Written by Project Manager Megan Brett and Project Associate Jannelle Legg
Before the beta launch of Histories, the outreach team developed a social media plan that would reach audiences not walking on the Mall, and to encourage use of the project as a historical resource.
First, the team needed to select appropriate platforms for reaching different audiences. Resources from the Pew Research Center, and discussions with social media managers at cultural heritage organizations informed the team’s decisions based on the user bases and ease of managing postings to Facebook, Twitter, tumblr, Pinterest, and Instagram. Rather than having a presence on every leading social media platform, which seemed unmanageable, the outreach team decided to limit the outreach efforts to three networks. We wanted to target different demographics through different platforms, and selected Facebook, Twitter, and tumblr.
The average user of Facebook is trending older, and through those users we expected to reach history enthusiasts, retirees, and parents or grandparents organizing family outings to Washington, DC. On Twitter, there is a strong network of scholars, cultural heritage institutions, and students who would be interested in the historical content and the project’s development. The smallest of the networks, tumblr, attracts a community of millennials interested in many different historical topics and time periods that offered potential for reaching a younger user base than Twitter and Facebook. Pinterest and Instagram are used heavily by cultural heritage institutions for showcasing items in their own collections, but we found it is difficult to share the narrative-driven Explorations on those platforms. Additionally, the interface of Pinterest makes it difficult to preserve original source citations, since the emphasis is with sharing an image and the user’s notes. Instagram is growing quickly as a popular mobile-based social network, but content must be uploaded from a mobile phone and cannot be scheduled in advance. Content team members were already familiar with tumblr, Twitter, and Facebook, allowing us to focus our attention on scheduling content, rather than learning new platforms.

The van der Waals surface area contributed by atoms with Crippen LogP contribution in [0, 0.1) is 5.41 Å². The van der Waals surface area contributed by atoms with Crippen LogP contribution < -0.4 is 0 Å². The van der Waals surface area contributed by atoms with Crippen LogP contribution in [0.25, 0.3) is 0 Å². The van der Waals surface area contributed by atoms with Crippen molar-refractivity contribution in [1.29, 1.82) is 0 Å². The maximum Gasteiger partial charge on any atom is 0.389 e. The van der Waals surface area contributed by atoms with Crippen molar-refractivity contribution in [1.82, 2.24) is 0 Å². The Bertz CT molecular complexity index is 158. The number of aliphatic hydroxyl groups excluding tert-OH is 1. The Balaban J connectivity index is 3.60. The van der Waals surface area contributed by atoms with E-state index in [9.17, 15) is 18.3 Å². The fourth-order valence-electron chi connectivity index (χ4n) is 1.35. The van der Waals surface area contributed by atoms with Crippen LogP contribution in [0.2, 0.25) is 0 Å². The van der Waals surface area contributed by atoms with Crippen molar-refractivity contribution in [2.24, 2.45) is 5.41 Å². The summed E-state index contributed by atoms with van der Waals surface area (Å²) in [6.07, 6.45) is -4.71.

Prior to launching the social media campaign, the outreach team created accounts and handles on each platform. Rather than using the full project title, “Histories of the National Mall,” as the username or handle, we settled on the condensed “mallhistories” for each network: Twitter (@MallHistories); Facebook (https://www.facebook.com/mallhistories); and tumblr (http://mallhistories.tumblr.com/). Once the accounts were created, we posted one item on each social media network everyday, from March 2014 through the end of the official grant period on August 31, 2015.
We decided to post on these platforms daily, which is a demanding schedule for a small team. Since we had more than enough content to sustain daily postings for over a year, we thought this effort was worthwhile. Moreover, such a schedule would allow us to achieve a certain amount of visibility in algorithm-driven Facebook feeds or the timelines of tumblr users. Posting daily gave us a better chance of being noticed by users than a weekly post, which may have been hidden or buried in these platforms. Plus, daily posts allowed the team to circulate and highlight all of the site’s content, at least once, over the course of the grant.